That doesn’t mean we don’t have a responsibility to share our wisdom, but this can’t be done with arrogance. It’s a temptation to think that after X number of years on the spiritual path, we have more answers than, say, born-again Christians. Williamson has a valid concern about people saying, “This is what I think and by the way, what you think is wrong. It’s the ‘by the way, what you think is wrong’ part that we want to watch out for.” She points out that arrogance and separatism are equally offensive whatever the belief system. “If you look at history, one of the most destructive forces possible is a group of people who think they understand God and other people don’t.” Indeed, this has been, and continues to be, the raison d’etre for numerous wars.

Creating Miracles

The Christian-based language of A Course in Miracles is not alone in believing that prayer can create miracles. “The rational mind, organization, strategy, and analysis are not the conduits of miracles,” explains Williamson. “Technology, business, science, money… none of those things are conduits of miracles. Prayer is a conduit of miracles.” Even those who do not align themselves with organized religious groups — even science — now acknowledge the power of prayer and meditation. In these altered states, the brain literally has different brain waves. We receive information more deeply than we do during normal waking consciousness. She continues, “So as Einstein said, we will not solve the problems of the world from the level of thinking we were at when we created them. To me, prayer and meditation are the ways we exit one level of thinking and enter another.”

Williamson laughs robustly when I tell her I prayed for a Democratic victory in the last election. I feared then, and continue to fear for the future of our planet with the lack of balance in Washington. I could not imagine that a reasonable God would see fit to allow us to destroy ourselves.

“God cannot do for us what he cannot do through us,” Williamson counters. “We need to pray for our government to reflect the highest ideals of true democracy, brotherhood, and justice. And then we have to ask God to support all the people in politics who represent those ideals but perhaps not fully, or perhaps timidly, or perhaps not yet with the courage necessary to move them forward most powerfully. So I think the deepest prayer in politics is not just for the victory of our side, it’s for the victory of certain ideals. And if there was a political party — and I think there was in this last election — that did not promote those ideals as powerfully and passionately as it might have, then perhaps this particular defeat of that party had to occur in order for its members to be awakened and reminded of the ideals for which they could stand.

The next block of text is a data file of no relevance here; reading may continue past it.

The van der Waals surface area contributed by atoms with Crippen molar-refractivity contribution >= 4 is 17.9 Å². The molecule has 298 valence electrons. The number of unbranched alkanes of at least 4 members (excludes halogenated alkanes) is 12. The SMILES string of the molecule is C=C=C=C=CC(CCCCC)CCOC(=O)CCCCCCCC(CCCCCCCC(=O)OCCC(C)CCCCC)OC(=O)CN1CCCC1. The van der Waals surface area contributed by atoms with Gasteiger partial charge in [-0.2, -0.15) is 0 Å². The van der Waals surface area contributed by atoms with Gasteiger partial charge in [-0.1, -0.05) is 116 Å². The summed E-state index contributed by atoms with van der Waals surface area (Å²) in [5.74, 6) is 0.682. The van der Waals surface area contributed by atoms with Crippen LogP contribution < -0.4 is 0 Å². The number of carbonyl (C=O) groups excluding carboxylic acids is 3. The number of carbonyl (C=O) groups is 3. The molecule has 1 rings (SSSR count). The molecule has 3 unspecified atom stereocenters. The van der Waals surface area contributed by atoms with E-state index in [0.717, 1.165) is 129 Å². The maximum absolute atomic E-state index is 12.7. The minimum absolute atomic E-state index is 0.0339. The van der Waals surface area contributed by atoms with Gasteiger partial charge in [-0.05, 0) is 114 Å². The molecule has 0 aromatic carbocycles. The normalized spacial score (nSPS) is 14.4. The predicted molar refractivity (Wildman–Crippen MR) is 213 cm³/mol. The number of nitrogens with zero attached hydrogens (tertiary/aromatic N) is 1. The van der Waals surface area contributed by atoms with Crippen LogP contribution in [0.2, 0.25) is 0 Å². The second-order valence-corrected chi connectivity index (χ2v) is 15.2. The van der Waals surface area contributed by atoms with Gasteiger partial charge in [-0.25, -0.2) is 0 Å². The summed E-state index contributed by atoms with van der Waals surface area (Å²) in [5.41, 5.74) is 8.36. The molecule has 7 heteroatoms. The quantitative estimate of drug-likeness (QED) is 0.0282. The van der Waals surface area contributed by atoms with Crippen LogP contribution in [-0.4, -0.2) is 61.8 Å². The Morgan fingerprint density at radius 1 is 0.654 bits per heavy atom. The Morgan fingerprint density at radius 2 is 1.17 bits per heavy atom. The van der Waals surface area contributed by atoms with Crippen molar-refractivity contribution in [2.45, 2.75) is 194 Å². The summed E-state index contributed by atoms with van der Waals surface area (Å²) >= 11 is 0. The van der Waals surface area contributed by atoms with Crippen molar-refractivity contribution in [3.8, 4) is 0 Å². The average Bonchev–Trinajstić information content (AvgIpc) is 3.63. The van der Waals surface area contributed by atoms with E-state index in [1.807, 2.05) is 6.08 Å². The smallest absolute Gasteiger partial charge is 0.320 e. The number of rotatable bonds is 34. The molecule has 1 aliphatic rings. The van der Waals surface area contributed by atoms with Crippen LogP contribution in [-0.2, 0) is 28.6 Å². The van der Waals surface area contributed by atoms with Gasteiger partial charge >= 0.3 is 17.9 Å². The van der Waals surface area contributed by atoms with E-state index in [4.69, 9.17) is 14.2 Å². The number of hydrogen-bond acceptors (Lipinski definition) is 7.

“What turned this election is how many Democrats did not vote. And until Democrats give people a real reason to support them, namely because they passionately support ideas that traditionally informed the Democratic party, then the results will not differ from this last election. Fortunately many Democrats, including many Democrats in power, have taken that lesson from this last election and hopefully the election in 2004 will turn out differently.”

Williamson believes that there are a number of politicians who represent the merging of political and social values. “On all levels of government there are people who are trying to forge a higher consciousness politics, who are not necessarily covered on CNN,” she says. “Just because you’re a congressman doesn’t mean you can be on Hardball this week. You have to be invited.” She continues, “We need to meet them. We need to take responsibility for finding out who our state reps are, who our Congress people are, for taking a good look at what our Senators do. We need to write to them, call their offices and express our opinions about their votes. Many of us complain that there aren’t people with higher values within the political realm, who in fact aren’t deeply aware of who their own reps are. We have to take responsibility for finding out more.

“Conservatives in America at this point in our history tend to have better habits of citizenry. They’re informed and they show up to vote. And they express their opinions in more vital and passionate ways. We need to decry them less and mimic them more.”

Snubbed by Publishers